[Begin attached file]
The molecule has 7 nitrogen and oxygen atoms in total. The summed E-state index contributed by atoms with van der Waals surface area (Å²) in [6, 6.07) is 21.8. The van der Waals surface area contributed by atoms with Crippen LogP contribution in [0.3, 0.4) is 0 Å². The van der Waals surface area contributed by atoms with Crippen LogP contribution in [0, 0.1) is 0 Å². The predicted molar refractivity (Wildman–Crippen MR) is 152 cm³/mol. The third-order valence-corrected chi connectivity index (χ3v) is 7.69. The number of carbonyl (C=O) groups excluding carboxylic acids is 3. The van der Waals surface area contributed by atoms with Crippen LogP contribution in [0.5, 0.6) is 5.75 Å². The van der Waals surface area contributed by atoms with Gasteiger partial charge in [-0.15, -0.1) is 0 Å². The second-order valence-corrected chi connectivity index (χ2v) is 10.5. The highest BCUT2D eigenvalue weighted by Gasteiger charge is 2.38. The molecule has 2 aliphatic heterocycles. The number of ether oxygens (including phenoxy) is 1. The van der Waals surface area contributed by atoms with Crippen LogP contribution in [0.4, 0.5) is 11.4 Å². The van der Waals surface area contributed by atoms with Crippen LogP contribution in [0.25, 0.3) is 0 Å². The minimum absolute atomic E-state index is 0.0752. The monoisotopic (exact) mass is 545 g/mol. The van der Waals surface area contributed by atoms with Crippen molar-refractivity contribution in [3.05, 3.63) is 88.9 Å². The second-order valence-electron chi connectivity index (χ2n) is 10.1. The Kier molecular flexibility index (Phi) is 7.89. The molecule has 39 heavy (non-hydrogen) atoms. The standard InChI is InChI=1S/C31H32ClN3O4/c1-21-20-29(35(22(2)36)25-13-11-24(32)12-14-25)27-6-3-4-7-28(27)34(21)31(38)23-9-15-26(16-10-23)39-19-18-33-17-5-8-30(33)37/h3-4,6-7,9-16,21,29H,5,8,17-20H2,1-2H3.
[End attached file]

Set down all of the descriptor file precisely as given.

The molecule has 7 nitrogen and oxygen atoms in total. The summed E-state index contributed by atoms with van der Waals surface area (Å²) in [6, 6.07) is 21.8. The van der Waals surface area contributed by atoms with Crippen LogP contribution in [0.3, 0.4) is 0 Å². The van der Waals surface area contributed by atoms with Crippen LogP contribution in [0, 0.1) is 0 Å². The predicted molar refractivity (Wildman–Crippen MR) is 152 cm³/mol. The third-order valence-corrected chi connectivity index (χ3v) is 7.69. The number of carbonyl (C=O) groups excluding carboxylic acids is 3. The van der Waals surface area contributed by atoms with Crippen LogP contribution in [0.5, 0.6) is 5.75 Å². The van der Waals surface area contributed by atoms with Gasteiger partial charge in [-0.15, -0.1) is 0 Å². The second-order valence-corrected chi connectivity index (χ2v) is 10.5. The highest BCUT2D eigenvalue weighted by Gasteiger charge is 2.38. The molecule has 2 aliphatic heterocycles. The number of ether oxygens (including phenoxy) is 1. The van der Waals surface area contributed by atoms with Crippen LogP contribution in [0.4, 0.5) is 11.4 Å². The van der Waals surface area contributed by atoms with Crippen LogP contribution in [0.25, 0.3) is 0 Å². The minimum absolute atomic E-state index is 0.0752. The monoisotopic (exact) mass is 545 g/mol. The van der Waals surface area contributed by atoms with Crippen molar-refractivity contribution in [3.05, 3.63) is 88.9 Å². The second-order valence-electron chi connectivity index (χ2n) is 10.1. The Kier molecular flexibility index (Phi) is 7.89. The molecule has 39 heavy (non-hydrogen) atoms. The standard InChI is InChI=1S/C31H32ClN3O4/c1-21-20-29(35(22(2)36)25-13-11-24(32)12-14-25)27-6-3-4-7-28(27)34(21)31(38)23-9-15-26(16-10-23)39-19-18-33-17-5-8-30(33)37/h3-4,6-7,9-16,21,29H,5,8,17-20H2,1-2H3.